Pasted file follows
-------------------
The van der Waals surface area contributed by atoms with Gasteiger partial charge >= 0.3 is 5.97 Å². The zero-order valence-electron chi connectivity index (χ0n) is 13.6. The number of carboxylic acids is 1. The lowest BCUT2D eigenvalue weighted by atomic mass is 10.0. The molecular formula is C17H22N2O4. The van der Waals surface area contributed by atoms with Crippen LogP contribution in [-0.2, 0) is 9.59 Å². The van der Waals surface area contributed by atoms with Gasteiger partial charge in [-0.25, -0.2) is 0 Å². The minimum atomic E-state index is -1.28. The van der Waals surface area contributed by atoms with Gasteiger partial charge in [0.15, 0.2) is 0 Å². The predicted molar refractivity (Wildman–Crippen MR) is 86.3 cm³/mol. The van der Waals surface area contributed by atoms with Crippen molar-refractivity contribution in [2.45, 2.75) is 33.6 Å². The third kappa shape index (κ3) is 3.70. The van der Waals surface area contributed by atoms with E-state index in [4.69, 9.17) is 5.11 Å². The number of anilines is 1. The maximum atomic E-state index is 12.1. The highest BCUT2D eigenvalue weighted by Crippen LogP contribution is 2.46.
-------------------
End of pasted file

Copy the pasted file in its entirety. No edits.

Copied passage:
The van der Waals surface area contributed by atoms with Gasteiger partial charge >= 0.3 is 5.97 Å². The zero-order valence-electron chi connectivity index (χ0n) is 13.6. The number of carboxylic acids is 1. The lowest BCUT2D eigenvalue weighted by atomic mass is 10.0. The molecular formula is C17H22N2O4. The van der Waals surface area contributed by atoms with Crippen LogP contribution in [-0.2, 0) is 9.59 Å². The van der Waals surface area contributed by atoms with Gasteiger partial charge in [-0.25, -0.2) is 0 Å². The minimum atomic E-state index is -1.28. The van der Waals surface area contributed by atoms with Gasteiger partial charge in [0.15, 0.2) is 0 Å². The predicted molar refractivity (Wildman–Crippen MR) is 86.3 cm³/mol. The van der Waals surface area contributed by atoms with Crippen molar-refractivity contribution in [2.45, 2.75) is 33.6 Å². The third kappa shape index (κ3) is 3.70. The van der Waals surface area contributed by atoms with E-state index in [4.69, 9.17) is 5.11 Å². The number of anilines is 1. The maximum atomic E-state index is 12.1. The highest BCUT2D eigenvalue weighted by Crippen LogP contribution is 2.46.